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Why you should care that Florida manatees are starving to death
The Tampa Electric viewing center is open again. Remember why saving manatees matters.
A manatee surfaces near a boardwalk at Tampa Electric’s Manatee Viewing Center in Apollo Beach. The center opened Monday for the first time since the pandemic started.
A manatee surfaces near a boardwalk at Tampa Electric’s Manatee Viewing Center in Apollo Beach. The center opened Monday for the first time since the pandemic started. [ DOUGLAS R. CLIFFORD | Times ]
Published Nov. 2

The portly pals were visible with squinting and patience. Their spatula tails flipped out of the canal, and they put their snoots to the surface and blew bubble rings.

“Oh!” said 9-year-old Charlie Breitengross. “Mom, they’re really close!”

It was opening day at Tampa Electric’s Manatee Viewing Center, and Charlie was visiting from Wisconsin with his mom, Nicole. The free attraction at the Apollo Beach Big Bend Power Station was closed for the pandemic last year. Monday, it was bursting with kids in strollers, couples holding hands and hardhat workers trying to glimpse the buoyant celebs.

Charlie explained why he, specifically, likes manatees.

“They’re cute! They look like seals!”

Yes, Charlie, incredibly accurate. Manatees are roly-polies, baked potatoes, Lumpy McLumpersons, silly gray friends of the sea. They’re so much more, too. And they’re in trouble.

Manatees snowbird at power plants for warmth, because they die in water temps below 68 degrees. What did they do before power plants, you ask? Great question. They sought out warm springs, marshes and rivers. Why don’t they go there as much now? Another great question. Humans have blocked, drained or built around them.

People congregate at Tampa Electric’s Manatee Viewing Center in Apollo Beach on Monday.
People congregate at Tampa Electric’s Manatee Viewing Center in Apollo Beach on Monday. [ DOUGLAS R. CLIFFORD | Times ]

Manatees are dying in record numbers, approaching 1,000 this year. The last high was 830 in 2013. It’s a crisis for these animals, who were reclassified by the U.S. Fish and Wildlife Service from endangered to threatened in 2017 under political pressure, despite objections from the scientific community.

We’ve heard cautionary tales of speeding boats, seen grisly propeller lacerations on manatee backs. Boaters still kill them in high numbers, but that’s not the only cause. The seagrasses manatees eat have been destroyed by development and pollution.

Manatees are starving to death.

And you should care.

Related: What Florida can learn from the manatee man of Belize

Of course, they’re sweet and mesmerizing. They are too big to be prey and too docile to be predators. They munch on lettuce at zoos and literally can’t turn their heads. Did you know that? They don’t have the necessary vertebrae, so they must flip their burrito bodies. They make satisfying gift shop stuffed animals.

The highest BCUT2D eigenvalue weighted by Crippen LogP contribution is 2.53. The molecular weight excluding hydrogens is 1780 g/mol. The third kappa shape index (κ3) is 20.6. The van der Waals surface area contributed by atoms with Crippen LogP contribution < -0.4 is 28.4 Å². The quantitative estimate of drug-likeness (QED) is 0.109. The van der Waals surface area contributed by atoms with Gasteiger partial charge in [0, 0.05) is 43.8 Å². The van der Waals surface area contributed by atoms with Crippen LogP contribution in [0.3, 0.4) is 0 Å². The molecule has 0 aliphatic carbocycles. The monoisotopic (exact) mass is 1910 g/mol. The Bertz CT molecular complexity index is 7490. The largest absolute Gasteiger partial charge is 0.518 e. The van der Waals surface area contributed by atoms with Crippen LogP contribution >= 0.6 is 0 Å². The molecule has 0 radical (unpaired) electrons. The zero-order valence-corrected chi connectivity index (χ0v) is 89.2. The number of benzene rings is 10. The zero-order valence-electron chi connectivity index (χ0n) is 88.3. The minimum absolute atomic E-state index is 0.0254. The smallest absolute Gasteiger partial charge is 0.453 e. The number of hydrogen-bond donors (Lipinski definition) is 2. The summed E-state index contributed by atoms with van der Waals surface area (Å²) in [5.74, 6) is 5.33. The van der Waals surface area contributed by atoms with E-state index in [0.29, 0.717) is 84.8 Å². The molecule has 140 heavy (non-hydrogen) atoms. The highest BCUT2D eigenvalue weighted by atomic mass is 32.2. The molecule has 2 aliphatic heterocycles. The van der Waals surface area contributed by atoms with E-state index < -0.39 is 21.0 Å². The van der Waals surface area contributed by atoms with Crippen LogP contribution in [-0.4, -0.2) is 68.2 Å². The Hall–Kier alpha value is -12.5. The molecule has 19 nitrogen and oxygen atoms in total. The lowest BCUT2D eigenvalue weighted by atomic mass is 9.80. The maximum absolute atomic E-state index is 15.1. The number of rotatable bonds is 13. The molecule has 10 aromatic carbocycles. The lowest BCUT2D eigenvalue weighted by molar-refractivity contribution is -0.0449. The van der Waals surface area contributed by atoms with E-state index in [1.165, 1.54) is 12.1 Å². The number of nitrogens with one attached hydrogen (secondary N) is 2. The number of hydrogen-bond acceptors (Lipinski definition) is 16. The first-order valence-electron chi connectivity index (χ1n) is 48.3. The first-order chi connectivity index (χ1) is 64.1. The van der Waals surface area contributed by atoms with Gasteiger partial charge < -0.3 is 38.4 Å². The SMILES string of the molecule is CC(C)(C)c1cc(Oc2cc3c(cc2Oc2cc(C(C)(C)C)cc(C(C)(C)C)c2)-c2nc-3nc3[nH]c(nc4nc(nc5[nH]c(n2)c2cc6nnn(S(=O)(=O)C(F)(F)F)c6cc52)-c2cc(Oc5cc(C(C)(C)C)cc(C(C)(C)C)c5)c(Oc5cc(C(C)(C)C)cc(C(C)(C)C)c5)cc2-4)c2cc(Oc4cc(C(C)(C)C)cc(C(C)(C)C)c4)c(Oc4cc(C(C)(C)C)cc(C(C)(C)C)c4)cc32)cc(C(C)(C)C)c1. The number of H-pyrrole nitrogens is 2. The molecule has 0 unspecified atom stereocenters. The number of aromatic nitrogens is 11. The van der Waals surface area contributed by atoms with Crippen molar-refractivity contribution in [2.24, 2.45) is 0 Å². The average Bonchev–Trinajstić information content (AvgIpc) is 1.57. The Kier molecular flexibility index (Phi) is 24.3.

A manatee swims near a boardwalk at Tampa Electric’s Manatee Viewing Center on Monday.
A manatee swims near a boardwalk at Tampa Electric’s Manatee Viewing Center on Monday. [ DOUGLAS R. CLIFFORD | Times ]
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They also are a crucial part of Florida’s ecosystem. They are natural lawn mowers, keeping seagrass short and healthy, which keeps waterways open. They eat so much! They eat five hours a day! Then they go to their underwater bathrooms and release nutrients, fertilizing plant life. When manatees are in trouble, so is everything.

Lawmakers on both sides have proposed moving manatees back to endangered status, which would unlock protections. Easing them off power plants involves time and funding to clean waterways and restore habitats. Florida approved $8 million for manatees this year, twice the typical amount. The Florida Fish and Wildlife Conservation Commission is asking for $7 million more.

More manatees will fill in around the power station as the weather gets colder, snuggling up against each other and man-made vapor stacks. Enjoy watching them. Stick your head in the manatee standees for a photo. It’s a fun place to visit.

Jim Betts of Tampa holds his granddaughter Alice Esterhay, 7, of Charlottesville, Va., who uses a scope to search for manatees with her siblings Gavin Esterhay, left, and Laurel Esterhay, 4, right.
Jim Betts of Tampa holds his granddaughter Alice Esterhay, 7, of Charlottesville, Va., who uses a scope to search for manatees with her siblings Gavin Esterhay, left, and Laurel Esterhay, 4, right. [ DOUGLAS R. CLIFFORD | Times ]

Then step back and look around.

People come to Florida seeking paradise, captivating plants and animals, dazzling sunsets, restoration of souls. With every new condo complex, toxic runoff, speeding watercraft blaring the “Applebee’s on a date night song,” we chip away at that dream.

We ruin it, ironically, with power. Our gentle giants deserve the power back.

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